Scottish budget 2022-23: At a glance

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Finance Secretary Kate Forbes delivers her budget at the Scottish Parliament in Edinburgh on January 28, 2021.Image source, Getty Images

Finance Secretary Kate Forbes has detailed her tax and spending proposals against the continuing backdrop of the Covid-19 pandemic, the SNP government's partnership agreement with the Greens, and the election pledges set out earlier this year. Here are the key points from her speech to MSPs.

Tax rates

  • Income tax rates will remain unchanged next year but the thresholds at which it is paid will increase for lower earners.
  • The Starter and Basic rate income thresholds will increase in line with CPI inflation (3.1%).
  • The Higher Rate threshold will be frozen in 2022-23. It remains at 41% for earnings between £43,662 and£150,000.
  • The Top Rate tax (46%) threshold will also be frozen at £150,000
  • The land and buildings transaction tax rates and bands will be maintained at their current level
  • Scottish landfill tax - standard and lower rates will be increased

Public sector pay

  • Minimum wage rises to £10.50 an hour for social care staff and all people covered by the Public Sector pay policy.
  • The pay policy for next year focuses on those on low incomes, guaranteeing an inflationary uplift of at least £775 to those earning up to £25,000, £700 to those earning between £25,000 and £40,000, and £500 to those earning above £40,000.

Council tax freeze ends

  • Last year's freeze on council tax rises will not continue
  • For 2022-23, councils will have complete flexibility to set the rate they want for the first time since the SNP came to power in 2007.

NHS and social care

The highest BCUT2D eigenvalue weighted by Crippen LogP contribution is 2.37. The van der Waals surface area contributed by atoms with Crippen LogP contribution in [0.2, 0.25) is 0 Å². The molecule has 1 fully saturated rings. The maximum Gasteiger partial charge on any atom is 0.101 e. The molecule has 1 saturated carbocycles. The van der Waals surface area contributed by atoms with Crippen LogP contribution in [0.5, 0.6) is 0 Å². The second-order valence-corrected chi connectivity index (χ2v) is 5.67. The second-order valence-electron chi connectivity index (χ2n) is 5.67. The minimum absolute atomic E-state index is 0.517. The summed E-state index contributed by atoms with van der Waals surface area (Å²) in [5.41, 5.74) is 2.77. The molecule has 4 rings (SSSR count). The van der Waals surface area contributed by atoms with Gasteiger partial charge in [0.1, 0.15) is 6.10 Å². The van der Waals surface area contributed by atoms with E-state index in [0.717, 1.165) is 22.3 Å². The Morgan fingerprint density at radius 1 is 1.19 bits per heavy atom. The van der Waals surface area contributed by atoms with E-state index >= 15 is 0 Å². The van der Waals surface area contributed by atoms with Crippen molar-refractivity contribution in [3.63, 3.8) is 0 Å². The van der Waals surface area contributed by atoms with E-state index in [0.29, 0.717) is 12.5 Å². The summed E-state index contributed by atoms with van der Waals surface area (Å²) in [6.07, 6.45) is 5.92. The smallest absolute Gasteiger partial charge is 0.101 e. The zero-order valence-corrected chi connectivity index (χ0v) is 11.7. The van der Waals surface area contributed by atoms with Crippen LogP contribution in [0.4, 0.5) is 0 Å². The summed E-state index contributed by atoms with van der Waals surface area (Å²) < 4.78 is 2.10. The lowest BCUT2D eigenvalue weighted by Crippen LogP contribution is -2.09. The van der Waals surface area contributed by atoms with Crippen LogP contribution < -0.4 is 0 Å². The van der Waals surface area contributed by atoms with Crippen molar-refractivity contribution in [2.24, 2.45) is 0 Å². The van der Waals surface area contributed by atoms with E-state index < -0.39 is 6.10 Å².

• In total, the Budget provides funding of £18bn for Health and Social Care, including £12.9bn for health boards.
  • The overall package provides £1.2bn for mental health. There is a commitment that 10% of all front-line NHS spend goes to mental health by the end of the parliament in 2026.

Business and economy

  • Over the past two years the retail, hospitality, leisure and aviation sectors have had 100% rates relief to deal with effects of the Covid pandemic
  • This ended in July for businesses in England but will continue until April next year in Scotland.
  • There will be 50% rates relief for the first three months of 2022-23, capped at £27,500 per ratepayer, to prevent a "cliff edge".
  • The Non-Domestic Rates poundage will be 49.8p, a below inflation rise.

Tackling child poverty

  • More than £4bn will paid out in Scottish social security and welfare payments, including £1.95bn to start delivery of the Adult Disability Payment in 2022-23
  • It also includes £197m to double the Scottish Child Payment to £20 from April 2022 for families in poverty with children under six - and extend it to under 16s by the end of 2022.

A Green budget?

  • The Budget sets cash for the decarbonisation of homes and buildings, transport and industry.
  • It includes: the first £20 million of a 10-year £500 million Just Transition Fund for the North East and Moray
  • £336 million for energy efficiency, and low carbon and renewable heat
  • £150m for infrastructure to make walking, wheeling and cycling safer;
  • £1.4 billion to maintain, improve and decarbonise Scotland's rail network

Economic forecasts

  • Supply chain bottlenecks, labour market shortages, inflationary pressures and rising energy prices are all placing extra pressure on businesses and households trying to recover from the impact of the pandemic
  • The Scottish Fiscal Commission forecasts a level of long-term economic damage to the Scottish economy from Covid-19 is about 2%, similar to the OBR's forecast for the UK.
  • This means the long-term impact of Brexit on the economy will be worse than that caused by Covid-19.
  • The Fiscal Commission forecasts the economy will recover to pre-pandemic levels by April-June 2022, almost two years earlier than forecast at the previous Scottish Budget in January.